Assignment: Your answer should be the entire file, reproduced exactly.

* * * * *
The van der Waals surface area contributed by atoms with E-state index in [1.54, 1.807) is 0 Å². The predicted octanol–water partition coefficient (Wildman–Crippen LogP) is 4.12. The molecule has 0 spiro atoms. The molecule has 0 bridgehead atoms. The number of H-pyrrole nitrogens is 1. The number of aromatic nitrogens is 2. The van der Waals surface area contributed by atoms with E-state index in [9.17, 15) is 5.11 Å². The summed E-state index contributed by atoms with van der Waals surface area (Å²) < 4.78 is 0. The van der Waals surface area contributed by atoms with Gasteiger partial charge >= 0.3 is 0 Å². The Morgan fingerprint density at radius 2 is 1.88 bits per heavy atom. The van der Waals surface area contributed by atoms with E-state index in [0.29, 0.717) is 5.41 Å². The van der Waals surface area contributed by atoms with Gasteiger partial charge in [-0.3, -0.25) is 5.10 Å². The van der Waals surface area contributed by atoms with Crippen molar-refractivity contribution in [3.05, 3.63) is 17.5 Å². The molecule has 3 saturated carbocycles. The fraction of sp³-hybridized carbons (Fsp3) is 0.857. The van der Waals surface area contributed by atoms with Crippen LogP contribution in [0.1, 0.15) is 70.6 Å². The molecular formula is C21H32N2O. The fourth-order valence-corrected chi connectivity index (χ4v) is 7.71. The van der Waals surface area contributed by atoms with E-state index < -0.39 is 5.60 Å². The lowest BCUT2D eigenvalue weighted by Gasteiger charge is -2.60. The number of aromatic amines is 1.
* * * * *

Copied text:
The van der Waals surface area contributed by atoms with E-state index in [1.54, 1.807) is 0 Å². The predicted octanol–water partition coefficient (Wildman–Crippen LogP) is 4.12. The molecule has 0 spiro atoms. The molecule has 0 bridgehead atoms. The number of H-pyrrole nitrogens is 1. The number of aromatic nitrogens is 2. The van der Waals surface area contributed by atoms with E-state index in [9.17, 15) is 5.11 Å². The summed E-state index contributed by atoms with van der Waals surface area (Å²) < 4.78 is 0. The van der Waals surface area contributed by atoms with Gasteiger partial charge >= 0.3 is 0 Å². The Morgan fingerprint density at radius 2 is 1.88 bits per heavy atom. The van der Waals surface area contributed by atoms with E-state index in [0.29, 0.717) is 5.41 Å². The van der Waals surface area contributed by atoms with Gasteiger partial charge in [-0.3, -0.25) is 5.10 Å². The van der Waals surface area contributed by atoms with Crippen molar-refractivity contribution in [3.05, 3.63) is 17.5 Å². The molecule has 3 saturated carbocycles. The fraction of sp³-hybridized carbons (Fsp3) is 0.857. The van der Waals surface area contributed by atoms with Crippen LogP contribution in [0.1, 0.15) is 70.6 Å². The molecular formula is C21H32N2O. The fourth-order valence-corrected chi connectivity index (χ4v) is 7.71. The van der Waals surface area contributed by atoms with E-state index < -0.39 is 5.60 Å². The lowest BCUT2D eigenvalue weighted by Gasteiger charge is -2.60. The number of aromatic amines is 1.